The Extra Mile

I’ve heard it.  You’ve heard it.

“We go the extra mile.”

“He is a great worker, always going the extra mile.”

“We need someone with initiative; someone willing to go the extra mile.”

I never knew the origin of the phrase until recently.  Les Parrot shares the source in his book 3 Seconds: The Power of Thinking Twice.

[Roman Soldiers] often carried heavy packs for great distances. Many of these soldiers, walking through a civilian area, would order a person to carry their pack for them. The practice was so common—and so resented—that a law was passed in the empire that required a young boy given this order to carry the soldier’s backpack for a Roman mile, or about a thousand paces, in either direction from his home. In those days, it was not unusual to see sticks in the ground along village lanes, where boys had marked off the distances they would have to walk if a soldier requested it.
Because this practice was so widespread in Jesus’s time, he used it in his Sermon on the Mount as a means of teaching one of the most revolutionary relationship principles ever taught. None of his listeners liked being forced to carry anything any distance for a Roman soldier. But Jesus didn’t just preach that they should obey the law. Instead he said that if they were ordered to carry a soldier’s burden for a mile, then they should carry it two miles. This is where we get the phrase, “the extra mile.” And it all comes down to doing something above and beyond what’s required.

Are you just doing what’s required; just what’s expected of you?  Do you find yourself trying to find the minimum you can do to fulfil your responsibility?  Are you surprising anybody by going the extra mile?

Surprise your spouse.  Surprise your kids.  Surprise your boss.  surprise your teacher.  Surprise a friend.  Surprise your pastor.

Go the extra mile; just see what it will do.  You may surprise yourself!

Artificial Authenticity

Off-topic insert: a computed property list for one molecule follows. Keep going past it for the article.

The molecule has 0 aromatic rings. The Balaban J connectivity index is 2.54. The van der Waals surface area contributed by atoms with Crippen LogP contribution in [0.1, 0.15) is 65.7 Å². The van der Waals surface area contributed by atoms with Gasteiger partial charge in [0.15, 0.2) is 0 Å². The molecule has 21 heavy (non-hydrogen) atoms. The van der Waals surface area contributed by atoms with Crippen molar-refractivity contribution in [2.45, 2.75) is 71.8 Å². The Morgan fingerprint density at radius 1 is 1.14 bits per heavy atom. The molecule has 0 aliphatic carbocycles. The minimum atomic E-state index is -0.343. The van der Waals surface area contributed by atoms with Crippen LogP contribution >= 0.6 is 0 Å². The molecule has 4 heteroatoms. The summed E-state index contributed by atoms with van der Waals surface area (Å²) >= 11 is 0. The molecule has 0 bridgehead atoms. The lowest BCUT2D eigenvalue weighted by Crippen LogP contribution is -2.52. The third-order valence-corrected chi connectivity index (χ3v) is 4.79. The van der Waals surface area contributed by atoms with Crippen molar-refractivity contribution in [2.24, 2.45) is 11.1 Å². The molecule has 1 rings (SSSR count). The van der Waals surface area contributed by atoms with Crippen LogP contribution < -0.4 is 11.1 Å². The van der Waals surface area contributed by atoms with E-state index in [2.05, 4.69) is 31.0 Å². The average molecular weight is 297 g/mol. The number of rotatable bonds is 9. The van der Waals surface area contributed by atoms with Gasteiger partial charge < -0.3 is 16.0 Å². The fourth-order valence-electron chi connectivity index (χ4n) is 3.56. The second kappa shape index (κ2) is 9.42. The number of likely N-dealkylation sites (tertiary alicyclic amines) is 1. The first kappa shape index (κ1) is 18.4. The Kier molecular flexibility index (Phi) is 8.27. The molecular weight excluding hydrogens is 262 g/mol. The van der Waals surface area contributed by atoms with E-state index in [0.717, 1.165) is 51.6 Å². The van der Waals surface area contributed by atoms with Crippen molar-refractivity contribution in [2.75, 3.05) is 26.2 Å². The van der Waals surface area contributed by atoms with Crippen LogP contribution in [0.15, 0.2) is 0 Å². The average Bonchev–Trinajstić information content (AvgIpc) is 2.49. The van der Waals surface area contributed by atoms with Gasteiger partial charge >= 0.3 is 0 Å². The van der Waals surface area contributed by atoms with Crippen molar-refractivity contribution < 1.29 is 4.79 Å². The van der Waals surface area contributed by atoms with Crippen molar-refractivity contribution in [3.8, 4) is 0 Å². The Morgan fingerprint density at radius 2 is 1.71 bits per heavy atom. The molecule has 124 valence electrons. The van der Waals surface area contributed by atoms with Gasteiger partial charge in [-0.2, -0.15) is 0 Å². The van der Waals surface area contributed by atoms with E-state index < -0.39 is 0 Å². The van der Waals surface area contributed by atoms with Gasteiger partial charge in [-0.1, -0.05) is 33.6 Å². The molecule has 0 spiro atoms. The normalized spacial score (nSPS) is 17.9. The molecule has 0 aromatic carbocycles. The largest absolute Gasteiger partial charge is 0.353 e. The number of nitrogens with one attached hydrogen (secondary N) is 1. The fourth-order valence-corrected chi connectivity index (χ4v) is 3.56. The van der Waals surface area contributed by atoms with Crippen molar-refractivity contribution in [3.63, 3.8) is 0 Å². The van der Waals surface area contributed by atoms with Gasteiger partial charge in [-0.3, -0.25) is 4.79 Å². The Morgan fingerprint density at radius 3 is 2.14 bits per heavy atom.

I have recently been reading the wonderful book The Courage to be Protestant by David Wells.  This is a great read which I highly recommend to anyone who is involved in ministry.  I read a section of the book yesterday that really intrigued me.  Mr. Wells deals with the shift of focus in western culture from character to personality.

Allow me to explain (I didn’t understand what he meant at first either).  It used to be that a person was judged by their character (i.e. who they are in private, what they stand for publically and privately).  I’ve heard it said many times that the only contract they had in those days was a handshake.  Not so much anymore.  Character has taken a back seat to personality.  People don’t seem too concerned about the inside (you know, the part God sees), they are preoccupied with what other people see.  (btw, I’m not just thinking of holiness)

One of the buzzwords of the day is Authenticity.  Some have even given placed authenticity at the highest place of importance for business in the future.  We hear it a lot; be authentic, authentic worship, authentic ministry, authentic relationships, etc.  Maybe “buzzword” isn’t fair.  I don’t have anything against being authentic; in fact, I embrace the idea that we should be authentic (in our worship, ministry, relationships, etc.).  The problem is, too often, authenticity is applied to the personality, and not to the character.

As a result, the term, “authenticity” is misconstrued to mean the projection of the personality.  As long as we are “being real” in our interactions with people, the character of the person behind the image is hidden and irrelevant…for now.  But a person’s character will always come to light.  (Oops!  Um…You character is showing!)

True authenticity starts with the character and works itself out into the personality.  If I want to “be real”, it must start on the inside, and too often, the inside is something that we don’t even want to look at, let alone let others see.  What we need is an authentic move of the Holy Ghost in our lives that will change us, starting with the character and working out to our personality.

That is authentic authenticity!